Five Poems About Loss: Close Readings

with Jeff Nunokawa
Online
Monday, January 10, 2022
4:30 p.m. – 6:00 p.m.

“All the new thinking is about loss. In this it resembles all the old thinking.”—Robert Hass

Poetry has taken as one of its core missions what Hass calls the subject of all thinking, both old and new. In this master class, we will consider how, in five poems, three modern poets try to make sense of a loss: the loss of someone or some place that had once defined their lives. Among the questions we will ask are these: how do the poems seek to measure the dimensions of what is lost? Most of us remember a time when we had to confront the death or disappearance of someone or something or someplace we never imagined we would lose. What do these poems do to slow down that experience, so that we have a chance to take stock of what we have lost? How do these poems help us to recognize how matters of class, race, and gender inflect the feeling of loss? What are the ways that these poems illuminate how surprising, indeed shocking, the loss of someone or something or someplace we love can be? What do these poems do to help us cope with that shock?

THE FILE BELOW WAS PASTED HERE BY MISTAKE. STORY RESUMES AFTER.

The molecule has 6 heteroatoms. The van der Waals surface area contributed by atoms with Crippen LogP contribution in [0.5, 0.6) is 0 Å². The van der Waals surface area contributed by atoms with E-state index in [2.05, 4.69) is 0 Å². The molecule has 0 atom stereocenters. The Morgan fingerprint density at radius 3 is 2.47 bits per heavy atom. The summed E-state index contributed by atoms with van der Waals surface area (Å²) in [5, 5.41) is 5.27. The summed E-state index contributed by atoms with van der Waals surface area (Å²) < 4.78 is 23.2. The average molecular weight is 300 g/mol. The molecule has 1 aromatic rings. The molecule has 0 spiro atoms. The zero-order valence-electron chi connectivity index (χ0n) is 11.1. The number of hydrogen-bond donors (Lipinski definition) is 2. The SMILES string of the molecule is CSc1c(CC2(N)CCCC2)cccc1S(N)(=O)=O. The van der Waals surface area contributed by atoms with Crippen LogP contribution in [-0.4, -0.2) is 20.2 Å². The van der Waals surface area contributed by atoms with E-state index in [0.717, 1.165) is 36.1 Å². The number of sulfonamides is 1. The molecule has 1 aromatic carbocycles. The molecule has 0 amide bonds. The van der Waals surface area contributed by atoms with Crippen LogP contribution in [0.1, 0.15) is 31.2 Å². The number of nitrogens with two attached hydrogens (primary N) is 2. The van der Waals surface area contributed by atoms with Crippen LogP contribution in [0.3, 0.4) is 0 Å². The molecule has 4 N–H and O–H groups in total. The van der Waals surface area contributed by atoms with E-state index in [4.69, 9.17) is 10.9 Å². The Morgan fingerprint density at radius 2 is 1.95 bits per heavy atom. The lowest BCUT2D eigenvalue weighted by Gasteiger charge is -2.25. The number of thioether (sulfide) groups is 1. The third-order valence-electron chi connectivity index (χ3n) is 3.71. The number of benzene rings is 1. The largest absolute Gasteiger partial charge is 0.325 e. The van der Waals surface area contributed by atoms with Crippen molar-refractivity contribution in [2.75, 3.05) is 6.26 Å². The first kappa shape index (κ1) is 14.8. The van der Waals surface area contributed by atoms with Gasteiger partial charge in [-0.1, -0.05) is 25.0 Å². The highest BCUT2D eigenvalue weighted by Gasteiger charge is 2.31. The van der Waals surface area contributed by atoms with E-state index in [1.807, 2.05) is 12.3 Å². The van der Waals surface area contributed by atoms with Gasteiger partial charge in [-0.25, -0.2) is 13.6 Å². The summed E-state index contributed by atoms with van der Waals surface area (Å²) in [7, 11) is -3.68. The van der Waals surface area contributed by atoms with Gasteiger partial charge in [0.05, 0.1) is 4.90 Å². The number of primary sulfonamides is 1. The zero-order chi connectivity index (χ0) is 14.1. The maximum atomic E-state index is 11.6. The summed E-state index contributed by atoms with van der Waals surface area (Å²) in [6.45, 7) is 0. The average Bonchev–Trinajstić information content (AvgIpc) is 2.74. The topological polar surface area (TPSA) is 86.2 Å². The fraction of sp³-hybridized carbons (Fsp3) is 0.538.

Jeff Nunokawa has been a professor of English at Princeton University for nearly thirty years. He’s written and taught widely, on topics ranging from Victorian literature to the history of the essay to the intellectual uses of social media. At present he’s at work on a book that may be called something like Mid-Century Middle Class, about being brought up middle class, middlebrow, mid-century by old-school New Deal, mixed-race, mixed-feelings-about-the-melting-pot parents. He is also writing a book about first sentences in literature, from Homer to the present. Nunokawa began his career teaching middle and high school, and he has been honored and happy to be in contact with middle and high school teachers at the Bread Loaf School of English, where he has taught since 1999.

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